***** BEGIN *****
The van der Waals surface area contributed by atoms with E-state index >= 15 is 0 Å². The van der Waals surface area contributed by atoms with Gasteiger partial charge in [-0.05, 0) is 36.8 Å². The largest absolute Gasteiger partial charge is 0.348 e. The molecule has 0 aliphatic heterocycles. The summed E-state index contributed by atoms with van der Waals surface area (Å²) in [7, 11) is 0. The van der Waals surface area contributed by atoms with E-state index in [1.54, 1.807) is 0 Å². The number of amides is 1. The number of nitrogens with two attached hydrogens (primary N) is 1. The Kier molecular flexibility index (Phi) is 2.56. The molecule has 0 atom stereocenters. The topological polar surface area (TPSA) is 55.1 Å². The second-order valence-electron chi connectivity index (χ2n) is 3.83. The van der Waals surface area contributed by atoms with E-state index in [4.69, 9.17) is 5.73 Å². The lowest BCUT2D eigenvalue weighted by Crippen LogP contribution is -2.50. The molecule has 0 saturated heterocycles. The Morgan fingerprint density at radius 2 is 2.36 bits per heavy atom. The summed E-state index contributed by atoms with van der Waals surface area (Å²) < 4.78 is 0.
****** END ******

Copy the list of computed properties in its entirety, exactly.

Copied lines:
The van der Waals surface area contributed by atoms with E-state index >= 15 is 0 Å². The van der Waals surface area contributed by atoms with Gasteiger partial charge in [-0.05, 0) is 36.8 Å². The largest absolute Gasteiger partial charge is 0.348 e. The molecule has 0 aliphatic heterocycles. The summed E-state index contributed by atoms with van der Waals surface area (Å²) in [7, 11) is 0. The van der Waals surface area contributed by atoms with E-state index in [1.54, 1.807) is 0 Å². The number of amides is 1. The number of nitrogens with two attached hydrogens (primary N) is 1. The Kier molecular flexibility index (Phi) is 2.56. The molecule has 0 atom stereocenters. The topological polar surface area (TPSA) is 55.1 Å². The second-order valence-electron chi connectivity index (χ2n) is 3.83. The van der Waals surface area contributed by atoms with E-state index in [4.69, 9.17) is 5.73 Å². The lowest BCUT2D eigenvalue weighted by Crippen LogP contribution is -2.50. The molecule has 0 saturated heterocycles. The Morgan fingerprint density at radius 2 is 2.36 bits per heavy atom. The summed E-state index contributed by atoms with van der Waals surface area (Å²) < 4.78 is 0.